Israel’s strong and justified response to a massive Hamas rocket assault and military intrusion on its territory is underway—and the fighting could develop into a larger regional conflict. Coming at a time when foreign policy debate in Washington is consumed with the question of whether the United States should focus on the Indo-Pacific or continue its support for Ukraine, the Hamas attack should perhaps also have been expected. The deepening conflict between the world’s democracies, led by the United States, and the de facto Russian-Chinese-Iranian alliance made what is now happening in the Middle East not only possible, but likely.

The attack on Israel relates to the unfolding war in Ukraine and a brewing regional war in the Indo-Pacific. An incursion on this scale could not have happened without strong external support, both in the supply of weapons and munitions and in the promise of political backing down the line. Irrespective of whether and to what extent the Hamas assault was facilitated by Iran and Russia (the Russian minister of defense visited Iran only a few weeks ago)—and possibly even sanctioned by China—it is in the interest of this trio of dictatorships to widen the theater at a time when the high-intensity, state-on-state war in Ukraine has already significantly drained Western stockpiles of weapons and munitions, as well as of resolve. The Hamas massacre raises several questions that the United States and its allies must address as soon as possible.

The first question concerns the scope of the attack. Volley after volley of rockets at times overwhelmed Israel’s air and missile defenses this weekend. This shows that mass drone and missile strikes will not be confined to the Ukraine war: mass and saturation attacks can overpower the most sophisticated defenses. This reality should figure prominently in any Western debate about force structure and posture going forward. Simply put, mass—both in terms of the fielded systems and the stocks available to replenish them—remains key, notwithstanding the advantages stemming from precision that the United States and some of its allies enjoy.

Second, the attack threatens to engulf the Middle East in a wider war that could see Iran assuming a key combatant role. As such, we should finally put to rest the hemming and hawing about the urgency of the threat now faced by the United States and other democracies across multiple theaters. The window to prepare for the prospect of a larger war is much smaller than many in the U.S. policy community seem to believe. The key variables will be how long it takes Russia to reconstitute its land forces, significantly damaged on the battlefields in Ukraine, and how long Beijing believes it needs to prepare for a move against Taiwan. This window, in my view, is more like two to three years, not five to seven, as some analysts have argued.

Third, Hamas’s attack on Israel should create a sense of urgency both in the United States and in Europe to move quickly to rebuild our defense-industrial capacity, which has been significantly reduced over the past three post-Cold War decades, as successive governments sought to cash in on the “peace dividend.” The United States spent the past two decades fighting a series of what might be called scheduled wars, in which we controlled the battlefield and the theater. Consequently, we built a culture of “just-in-time” efficiencies in defense logistics. Ukraine, and now Israel, should show us that we must rebuild our defense-industrial capacity, mass produce weapons and munitions, and stockpile them, replacing the just-in-time mindset with a “just-in-case” stance of military readiness.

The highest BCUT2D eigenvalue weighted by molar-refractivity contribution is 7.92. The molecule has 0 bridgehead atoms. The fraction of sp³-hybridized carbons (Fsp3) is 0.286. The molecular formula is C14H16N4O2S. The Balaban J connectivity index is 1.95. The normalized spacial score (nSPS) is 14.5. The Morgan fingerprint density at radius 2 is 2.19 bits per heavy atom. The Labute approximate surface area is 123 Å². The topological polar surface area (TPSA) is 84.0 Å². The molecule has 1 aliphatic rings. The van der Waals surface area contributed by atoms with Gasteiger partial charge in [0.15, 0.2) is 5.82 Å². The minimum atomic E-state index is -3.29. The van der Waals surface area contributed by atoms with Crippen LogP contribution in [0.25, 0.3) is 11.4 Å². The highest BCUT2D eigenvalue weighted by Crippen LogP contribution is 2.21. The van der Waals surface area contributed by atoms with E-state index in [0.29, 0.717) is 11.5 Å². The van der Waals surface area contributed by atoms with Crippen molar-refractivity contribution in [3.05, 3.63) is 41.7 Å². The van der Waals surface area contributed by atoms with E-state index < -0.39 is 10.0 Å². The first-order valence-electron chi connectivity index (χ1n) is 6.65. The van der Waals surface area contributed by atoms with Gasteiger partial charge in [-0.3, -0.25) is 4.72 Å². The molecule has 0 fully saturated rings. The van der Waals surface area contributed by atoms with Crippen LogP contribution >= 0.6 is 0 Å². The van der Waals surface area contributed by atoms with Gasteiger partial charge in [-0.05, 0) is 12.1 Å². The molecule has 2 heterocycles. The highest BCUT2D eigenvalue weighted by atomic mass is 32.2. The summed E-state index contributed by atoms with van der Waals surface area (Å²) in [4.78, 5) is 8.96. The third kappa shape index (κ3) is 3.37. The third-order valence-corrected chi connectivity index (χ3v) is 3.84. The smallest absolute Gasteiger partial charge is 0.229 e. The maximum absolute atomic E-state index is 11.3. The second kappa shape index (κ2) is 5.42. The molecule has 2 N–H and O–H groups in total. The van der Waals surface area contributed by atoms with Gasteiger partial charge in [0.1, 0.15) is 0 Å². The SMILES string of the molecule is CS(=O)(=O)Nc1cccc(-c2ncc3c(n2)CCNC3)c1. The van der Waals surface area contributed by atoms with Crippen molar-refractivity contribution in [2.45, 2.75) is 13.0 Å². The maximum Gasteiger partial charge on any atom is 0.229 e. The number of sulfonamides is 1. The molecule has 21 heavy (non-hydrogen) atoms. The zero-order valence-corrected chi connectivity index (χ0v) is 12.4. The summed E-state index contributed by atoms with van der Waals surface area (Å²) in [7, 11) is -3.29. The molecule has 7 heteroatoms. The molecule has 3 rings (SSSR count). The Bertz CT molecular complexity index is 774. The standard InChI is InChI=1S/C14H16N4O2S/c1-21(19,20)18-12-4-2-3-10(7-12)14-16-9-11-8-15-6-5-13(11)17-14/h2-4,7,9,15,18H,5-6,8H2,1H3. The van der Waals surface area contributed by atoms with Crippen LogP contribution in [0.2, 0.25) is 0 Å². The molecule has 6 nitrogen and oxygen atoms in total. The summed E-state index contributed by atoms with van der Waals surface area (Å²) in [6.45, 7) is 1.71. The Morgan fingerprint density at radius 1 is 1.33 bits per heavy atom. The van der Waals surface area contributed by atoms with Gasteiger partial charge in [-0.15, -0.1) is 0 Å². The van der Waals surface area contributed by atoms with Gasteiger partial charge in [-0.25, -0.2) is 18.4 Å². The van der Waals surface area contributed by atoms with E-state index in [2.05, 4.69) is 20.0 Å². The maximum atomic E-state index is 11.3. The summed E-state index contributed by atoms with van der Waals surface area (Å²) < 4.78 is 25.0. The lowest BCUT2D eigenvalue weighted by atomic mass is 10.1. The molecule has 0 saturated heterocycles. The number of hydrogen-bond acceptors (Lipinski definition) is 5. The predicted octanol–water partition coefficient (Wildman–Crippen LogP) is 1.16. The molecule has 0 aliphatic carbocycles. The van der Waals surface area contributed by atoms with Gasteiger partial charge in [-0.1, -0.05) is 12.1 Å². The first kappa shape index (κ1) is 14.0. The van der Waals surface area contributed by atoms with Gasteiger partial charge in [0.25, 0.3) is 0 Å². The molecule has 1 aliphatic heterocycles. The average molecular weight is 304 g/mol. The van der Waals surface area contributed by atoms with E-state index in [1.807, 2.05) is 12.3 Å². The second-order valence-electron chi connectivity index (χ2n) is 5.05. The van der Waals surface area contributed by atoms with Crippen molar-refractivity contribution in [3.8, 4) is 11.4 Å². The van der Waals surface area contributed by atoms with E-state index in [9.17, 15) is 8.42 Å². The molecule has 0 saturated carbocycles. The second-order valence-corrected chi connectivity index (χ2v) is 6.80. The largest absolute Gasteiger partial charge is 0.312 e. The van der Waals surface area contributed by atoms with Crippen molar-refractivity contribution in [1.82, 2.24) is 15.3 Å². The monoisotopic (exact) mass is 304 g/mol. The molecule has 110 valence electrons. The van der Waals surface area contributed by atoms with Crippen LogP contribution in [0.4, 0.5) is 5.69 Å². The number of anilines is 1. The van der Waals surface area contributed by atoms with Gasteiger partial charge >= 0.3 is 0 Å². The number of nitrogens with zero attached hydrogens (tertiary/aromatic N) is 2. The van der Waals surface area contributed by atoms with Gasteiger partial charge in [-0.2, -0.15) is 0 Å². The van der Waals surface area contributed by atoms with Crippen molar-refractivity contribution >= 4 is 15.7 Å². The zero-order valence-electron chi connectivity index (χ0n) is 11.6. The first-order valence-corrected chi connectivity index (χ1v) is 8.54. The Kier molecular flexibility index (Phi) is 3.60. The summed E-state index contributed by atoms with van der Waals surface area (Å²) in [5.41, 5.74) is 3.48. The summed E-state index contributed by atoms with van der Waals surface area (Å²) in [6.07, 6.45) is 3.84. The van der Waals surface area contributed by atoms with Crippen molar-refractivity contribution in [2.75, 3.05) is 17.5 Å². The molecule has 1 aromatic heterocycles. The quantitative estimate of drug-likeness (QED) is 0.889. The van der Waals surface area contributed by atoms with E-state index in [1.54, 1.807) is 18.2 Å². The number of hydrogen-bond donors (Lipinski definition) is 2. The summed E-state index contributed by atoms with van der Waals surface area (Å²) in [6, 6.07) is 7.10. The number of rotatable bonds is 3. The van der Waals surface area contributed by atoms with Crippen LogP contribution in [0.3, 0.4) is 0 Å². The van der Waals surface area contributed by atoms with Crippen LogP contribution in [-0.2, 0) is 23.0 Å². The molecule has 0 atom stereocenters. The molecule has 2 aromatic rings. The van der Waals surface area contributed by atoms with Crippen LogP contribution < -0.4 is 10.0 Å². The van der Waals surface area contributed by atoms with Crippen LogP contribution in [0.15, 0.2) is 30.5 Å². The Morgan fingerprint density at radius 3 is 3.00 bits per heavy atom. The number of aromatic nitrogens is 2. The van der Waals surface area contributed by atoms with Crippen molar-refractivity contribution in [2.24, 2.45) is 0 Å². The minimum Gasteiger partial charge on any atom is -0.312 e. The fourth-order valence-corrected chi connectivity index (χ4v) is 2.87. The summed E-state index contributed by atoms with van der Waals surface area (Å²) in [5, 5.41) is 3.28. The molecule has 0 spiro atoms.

The last, and most essential, point about this possible escalation of great-power competition into the Middle East is that we should stop talking about our strategic priorities in terms of values and ideals alone, for these won’t resonate with the American people. America’s national-security priorities aren’t reflected by high-sounding normative terms, such as “defending the rules-based international order.” Political leaders must once again speak to the people about the basics of geostrategy and national economic policy. Instead of maintaining our current reactive approach to national security, the United States and its allies should define our vision of success in terms of the structure of the alliances we need to prevail, where the critical theaters are, and what our force posture should look like.

Over the past 30 years, we seem to have forgotten the simple truth that national security remains the irreducible function of the state. Without it, we have no freedom to choose our political system, our values, or our path to economic prosperity. We urgently need a debate on national security that evokes not only norms and values but also the geostrategic and geoeconomic interests of the United States. We have no time to waste. 

Photo by ANAS BABA/AFP via Getty Images


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